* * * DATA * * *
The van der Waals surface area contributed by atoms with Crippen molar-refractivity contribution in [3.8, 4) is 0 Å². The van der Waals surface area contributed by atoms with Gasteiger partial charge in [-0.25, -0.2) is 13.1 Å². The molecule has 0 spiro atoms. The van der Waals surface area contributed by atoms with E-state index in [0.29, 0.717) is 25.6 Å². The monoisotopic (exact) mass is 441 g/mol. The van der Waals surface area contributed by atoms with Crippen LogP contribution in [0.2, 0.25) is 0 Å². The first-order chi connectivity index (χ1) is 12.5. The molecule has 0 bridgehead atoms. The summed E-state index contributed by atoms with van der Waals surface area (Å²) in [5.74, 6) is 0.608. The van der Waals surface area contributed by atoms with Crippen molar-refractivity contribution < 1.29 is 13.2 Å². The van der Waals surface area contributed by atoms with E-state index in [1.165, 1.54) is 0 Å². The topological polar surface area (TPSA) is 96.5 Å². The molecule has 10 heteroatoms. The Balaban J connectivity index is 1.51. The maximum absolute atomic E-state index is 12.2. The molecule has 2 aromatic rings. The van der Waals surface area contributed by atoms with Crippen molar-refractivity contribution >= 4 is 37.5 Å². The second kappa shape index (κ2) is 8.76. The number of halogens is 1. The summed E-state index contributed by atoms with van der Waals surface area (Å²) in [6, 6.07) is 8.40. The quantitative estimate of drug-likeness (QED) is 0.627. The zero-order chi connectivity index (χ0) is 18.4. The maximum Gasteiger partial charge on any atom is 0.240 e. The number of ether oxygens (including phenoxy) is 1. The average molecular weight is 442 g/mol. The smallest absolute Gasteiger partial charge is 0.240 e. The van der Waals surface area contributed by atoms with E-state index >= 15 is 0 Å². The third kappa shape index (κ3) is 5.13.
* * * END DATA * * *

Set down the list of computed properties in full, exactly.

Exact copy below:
The van der Waals surface area contributed by atoms with Crippen molar-refractivity contribution in [3.8, 4) is 0 Å². The van der Waals surface area contributed by atoms with Gasteiger partial charge in [-0.25, -0.2) is 13.1 Å². The molecule has 0 spiro atoms. The van der Waals surface area contributed by atoms with E-state index in [0.29, 0.717) is 25.6 Å². The monoisotopic (exact) mass is 441 g/mol. The van der Waals surface area contributed by atoms with Crippen LogP contribution in [0.2, 0.25) is 0 Å². The first-order chi connectivity index (χ1) is 12.5. The molecule has 0 bridgehead atoms. The summed E-state index contributed by atoms with van der Waals surface area (Å²) in [5.74, 6) is 0.608. The van der Waals surface area contributed by atoms with Crippen molar-refractivity contribution < 1.29 is 13.2 Å². The van der Waals surface area contributed by atoms with E-state index in [1.165, 1.54) is 0 Å². The topological polar surface area (TPSA) is 96.5 Å². The molecule has 10 heteroatoms. The Balaban J connectivity index is 1.51. The maximum absolute atomic E-state index is 12.2. The molecule has 2 aromatic rings. The van der Waals surface area contributed by atoms with Crippen molar-refractivity contribution >= 4 is 37.5 Å². The second kappa shape index (κ2) is 8.76. The number of halogens is 1. The summed E-state index contributed by atoms with van der Waals surface area (Å²) in [6, 6.07) is 8.40. The quantitative estimate of drug-likeness (QED) is 0.627. The zero-order chi connectivity index (χ0) is 18.4. The maximum Gasteiger partial charge on any atom is 0.240 e. The number of ether oxygens (including phenoxy) is 1. The average molecular weight is 442 g/mol. The smallest absolute Gasteiger partial charge is 0.240 e. The van der Waals surface area contributed by atoms with E-state index >= 15 is 0 Å². The third kappa shape index (κ3) is 5.13.